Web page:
3. Women’s Empowerment and Joint Decision-making: Time, Workload, and Use of Productive Resources and Income

Each of the activities incorporated gender strategies into the design of interventions in order to support women’s empowerment, including more gender-equitable access to and use of household assets and productive resources. The Activity Strategies table in Annex 1 details the various approaches the three activities used that led to the findings described below.

Unlike before (the activity), we now know how to divide our time. The gender training has helped. The men are able to help. Before (the activity), you would be coming from the farm with your child on your back, with a load on your head. For him he only walks freely with only an axe. When you reach home he asks you to bring food. And to bring him fire to light his cigarette. After that he says let’s go back to the field. This has now changed.
-Mawa farmer

In the past, really, women are the ones who did cleaning, washing, we were never involved, since the activity came to teach us about sharing. I heard and I changed. I used to always leave my wife to collect woods while we leave the field, now I do that too together with my wife.
-PROFIT+ client

We’ve learned from the activity how to manage time. For example, my brick layer husband helps in the garden. He also helps in household chores, and to collect water.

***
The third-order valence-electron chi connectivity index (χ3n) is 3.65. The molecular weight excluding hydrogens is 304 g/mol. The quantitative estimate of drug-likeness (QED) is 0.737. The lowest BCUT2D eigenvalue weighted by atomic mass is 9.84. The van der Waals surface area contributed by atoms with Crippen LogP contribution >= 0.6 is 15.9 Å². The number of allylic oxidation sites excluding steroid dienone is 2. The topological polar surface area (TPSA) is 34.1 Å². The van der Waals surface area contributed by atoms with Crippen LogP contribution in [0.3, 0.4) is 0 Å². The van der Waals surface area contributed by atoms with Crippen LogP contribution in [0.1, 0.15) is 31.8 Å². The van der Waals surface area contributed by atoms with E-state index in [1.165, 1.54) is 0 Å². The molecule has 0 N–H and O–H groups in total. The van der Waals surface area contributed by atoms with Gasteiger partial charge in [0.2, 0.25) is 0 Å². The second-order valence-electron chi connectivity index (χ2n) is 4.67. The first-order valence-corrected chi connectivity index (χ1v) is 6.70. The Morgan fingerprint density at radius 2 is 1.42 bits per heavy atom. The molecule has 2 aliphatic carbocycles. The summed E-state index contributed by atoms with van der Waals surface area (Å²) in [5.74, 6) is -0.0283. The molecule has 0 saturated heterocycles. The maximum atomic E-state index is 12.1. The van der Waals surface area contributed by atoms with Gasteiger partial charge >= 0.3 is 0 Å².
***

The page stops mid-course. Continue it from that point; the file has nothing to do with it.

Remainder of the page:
-RAIN+ farmer


Women’s time and workload

Farmers had mixed responses when asked if the amount of work had changed since they started participating in the activities. Some respondents reported that the amount of work had stayed the same while a majority of them reported that the amount of work had increased, which has led to higher productivity and incomes during the good years. Beneficiaries mentioned that some of them were now putting larger pieces of land under cultivation than before. The amount of work reported varied by activity. For example, basin making, watering, and harvesting were time-consuming. On the other hand, use of chemical weed killers and rippers reportedly required less time compared to the traditional methods. Activity beneficiaries were quick to report that they were motivated to work harder due to the increased crop yields.

Despite the reported increase in work, beneficiaries also agreed that work had become easier for the following reasons:

  • Increased use of labor-saving technology Technologies included hand-pumps, rippers and weed killers.
  • Improved physical and mental health Beneficiaries across all three activities noted that they were healthier and had the physical strength and mental capacity required to successfully perform their daily task.
  • Additional help -Beneficiaries across all three activities reported that family members, especially women’s husbands, were helping more in the farms and with household chores. This helped reduce the workload among women.
  • • Improved time management skills - Beneficiaries also reported taking time to plan their chores and incorporate time for rest and meals. While some beneficiaries reported that these skills existed prior to the activities, some of the beneficiaries noted that the activities had trained them on time management and budgeting skills.